7 The quarto, 1597, omits all to, " Commend me;" &c. 8"R, is the dog's letter and hirreth in the sound."-Ben Jonson's Eng. Grammar. Old copies read : “R is for the"; which Warburton changed to “thee.'' read, with Tyrwhitt: "R is for the dog." 9 lazy: in quarto, 1597. 10 The quarto, 1597, has in place of this and the next twelve lines :

And run more swift, than hasty powder fir'd

Doth hurry from the fearful cannon's mouth. -1 The quarto, 1597, omits all to, “I am aweary."

mean, roguery.

i

6 Not in f. e.

Some mod, eds.

It beats as it would fall in twenty pieces.

Rom. Amen, amen! but come what sorrow can, My back! o't other side.--0, my back, my back! It cannot countervail the exchange of joy Beshrew your heart for sending me about,

That one short minute gives me in her sight : To catch my death with jaunting up and down.

Do thou but close our hands with holy words, Jul. I' faith, I am sorry that thou art not well. Then love-devouring death do what he dare; Sweet, sweet, sweet nurse, tell me, what says my love? It is enough I may but call her mine.

Nurse. Your love says like an honest gentleman, Fri. These violent delights have violent ends, And a courteous, and a kind, and a handsome,

And in their triumph die : like fire and powder, And, I warrant, a virtuous.—Where is your mother ? Which as they kiss consume. The sweetest honey

Jul. Where is my mother ?--why, she is within: Is loathsome in his own deliciousness, Where should she be? How oddly thou reply’st; And in the taste confounds the appetite: “ Your love says like an honest gentleman,-

Therefore, love moderately ; long love doth so; Where is your mother »»

Too swift arrives as tardy as too slow. Nurse. 0, God's lady dear!

Enter JULIET. Are you so hot? Marry, come up, I trow;

Here comes the lady.--0! so light a foot Is this the poultice for my aching bones ?

Will ne'er wear out the everlasting flint: Henceforward do your messages yourself.

A lover may bestride the gossamers Jul. Here's such a coil-Come, what says Romeo ?? That idle in the wanton summer air, Nurse. Have you got leave to go to shrift to-day ? And yet not fall; so light is vanity. Jul. I have.

Jul. Good even to my ghostly confessor. Nurse. Then, hie you hence to friar Laurence cell, Fri. Romeo shall thank thee, daughter, for us both. There stays a husband to make you a wife;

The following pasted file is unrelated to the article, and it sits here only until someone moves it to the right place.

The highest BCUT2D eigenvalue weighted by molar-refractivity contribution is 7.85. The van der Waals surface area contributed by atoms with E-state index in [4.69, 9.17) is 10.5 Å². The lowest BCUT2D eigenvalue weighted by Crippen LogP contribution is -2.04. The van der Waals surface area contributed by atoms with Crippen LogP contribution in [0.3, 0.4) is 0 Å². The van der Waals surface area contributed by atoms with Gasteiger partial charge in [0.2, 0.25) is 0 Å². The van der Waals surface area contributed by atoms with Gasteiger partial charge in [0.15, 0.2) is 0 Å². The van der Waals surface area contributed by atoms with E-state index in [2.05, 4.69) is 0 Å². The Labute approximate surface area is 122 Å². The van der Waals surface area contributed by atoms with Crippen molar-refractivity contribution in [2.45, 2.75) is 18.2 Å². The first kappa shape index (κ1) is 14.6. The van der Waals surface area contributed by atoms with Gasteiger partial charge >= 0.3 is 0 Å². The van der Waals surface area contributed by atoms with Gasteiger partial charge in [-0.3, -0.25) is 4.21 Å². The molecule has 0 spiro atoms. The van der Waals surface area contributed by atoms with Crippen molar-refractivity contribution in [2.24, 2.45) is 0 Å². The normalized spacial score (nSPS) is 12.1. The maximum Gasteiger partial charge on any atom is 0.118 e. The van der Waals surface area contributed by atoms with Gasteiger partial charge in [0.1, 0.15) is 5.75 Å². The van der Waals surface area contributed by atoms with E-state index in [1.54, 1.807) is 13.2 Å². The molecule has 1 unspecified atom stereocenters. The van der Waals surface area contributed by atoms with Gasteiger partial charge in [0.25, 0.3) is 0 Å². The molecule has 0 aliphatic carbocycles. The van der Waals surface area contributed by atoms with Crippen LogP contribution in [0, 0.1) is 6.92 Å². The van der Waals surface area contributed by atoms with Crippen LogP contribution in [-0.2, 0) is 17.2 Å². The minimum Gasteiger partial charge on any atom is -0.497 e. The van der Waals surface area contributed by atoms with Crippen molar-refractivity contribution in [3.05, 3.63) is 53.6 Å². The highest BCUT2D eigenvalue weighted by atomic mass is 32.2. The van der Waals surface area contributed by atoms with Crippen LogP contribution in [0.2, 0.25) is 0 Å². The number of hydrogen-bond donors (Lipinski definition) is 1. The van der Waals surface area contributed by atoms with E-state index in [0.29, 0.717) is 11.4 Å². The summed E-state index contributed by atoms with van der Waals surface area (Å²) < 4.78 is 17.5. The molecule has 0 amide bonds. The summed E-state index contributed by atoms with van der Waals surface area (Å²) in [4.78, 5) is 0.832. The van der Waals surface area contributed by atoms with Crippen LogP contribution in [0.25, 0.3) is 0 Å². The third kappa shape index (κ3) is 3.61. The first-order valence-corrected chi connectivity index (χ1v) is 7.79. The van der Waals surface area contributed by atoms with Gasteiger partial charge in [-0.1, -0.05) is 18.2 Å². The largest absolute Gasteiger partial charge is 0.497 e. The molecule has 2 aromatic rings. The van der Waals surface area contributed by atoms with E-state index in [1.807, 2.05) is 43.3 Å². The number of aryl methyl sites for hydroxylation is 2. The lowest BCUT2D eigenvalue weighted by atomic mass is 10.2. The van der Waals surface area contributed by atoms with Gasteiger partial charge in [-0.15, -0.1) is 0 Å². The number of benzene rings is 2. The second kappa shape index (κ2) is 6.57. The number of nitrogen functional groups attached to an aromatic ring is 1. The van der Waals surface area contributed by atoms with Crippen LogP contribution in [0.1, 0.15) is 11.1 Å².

Jul. As much to him, else are his thanks too much. Now comes the wanton blood up in your cheeks;

Rom. Ah, Juliet! if the measure of thy joy They'll be in scarlet straightwayo at my news. Be heap'd like mine, and that thy skill be more Hie you to church ; I must another way,

To blazon it, then sweeten with thy breath
To fetch a ladder, by the which your love

This neighbour air, and let rich music's tongue
Must climb a bird's nest soon, when it is dark: Unfold the imagin'd happiness, that both
I am the drudge, and toil in your delight,

Receive in either by this dear encounter,
But you shall bear the burden soon at night.

Jul. Conceit, more rich in matter than in words, Go; I'll to dinner; hie you to the cell.

Brags of his substance, not of ornament : Jul. Hie to high fortune !-Honest nurse, farewell. They are but beggars that can count their worth ;

[Exeunt. But my true love is grown to such excess,

I cannot sum the sum of half my wealth.
SCENE VI.L_Friar LAURENCE's Cell.

Fri. Come, come with me, and we will make short
Enter Friar LAURENCE and ROMEO.
Fri. So smile the heavens upon this holy act, For, by your leaves, you shall not stay alone,
That after-hours with sorrow chide us not!

Till holy church incorporate two in one. Exeunt.

work ;

ACT III.

but such an eye, would spy out such a quarrel ? Thy SCENE I. A Public Place.

head is as full of quarrels, as an egg is full of meat; Enter MERCUTIO, BENVOLIO, Page, and Servants. and yet thy head hath been beaten as addle as an egg

Ben. I pray thee, good Mercutio, let's retire : for quarrelling. Thou hast quarrelled with a man for The day is hot, the Capulets abroad,

coughing in the street, because he hath wakened thy And if we meet we shall not 'scape a brawl ;

dog that hath lain asleep in the sun. Didst thou not For now, these hot days, is the mad blood stirring. fall out with a tailor for wearing his new doublet be

Mer. Thou art like one of those fellows that, when fore Easter ? with another, for tying his new shoes he enters the confines of a tavern, claps me his sword with old riband ? and yet thou wilt tutor me from upon the table, and says, “God send me no need of quarrelling ! thee !" and, by the operation of the second cup, draws Ben. An I were so apt to quarrel as thou art, any him on the drawer, when, indeed, there is no need. man should buy the fee-simple of my life for an hour Ben. Am I like such a fellow?

and a quarter." Mer. Come, come, thou art as hot a Jack, in thy Mer. The fee-simple ? O simple! mood, as any in Italy; and as soon moved to be Ben. By my head, here come the Capulets. moody, and as soon moody to be moved.

Enter TYBALT, and others. Ben. And what to?

Mer. By my heel, I care not. Mer. Nay, an there were two such, we should have Tyb. Follow me close, for I will speak to them.none shortly, for one would kill the other. Thou! why Gentlemen, good den! a word with one of you. thou wilt quarrel with a man that hath a hair more, Mer. And but one word with one of us ? Couple or a hair less, in his beard, than thou hast. Thou wilt it with something; make it a word and a blow. quarrel with a man for cracking nuts, having no other Tyb. You will find me apt enough to that, sir, if reason, but because thou hast hazel eyes : what eye, you will give me occasion.

1 In place of this question, the quarto, 1597, has:

Nay stay, sweet nurse; I do entreat thee, now,

What says my love, my lord, my Romeo ? 2 straight: in f. e. 3 any : in f. e. 4 This scene was entirely re-formed in the quarto. 1599. It may be found as it appears in the quarto, 1597, in the notes to Verplanck's edition. sum up some : in folio. Steevens made the change. 6 This and the previous line, are not in quarto, 1597. 7 This and the next speech, are not in the quarto, 1597.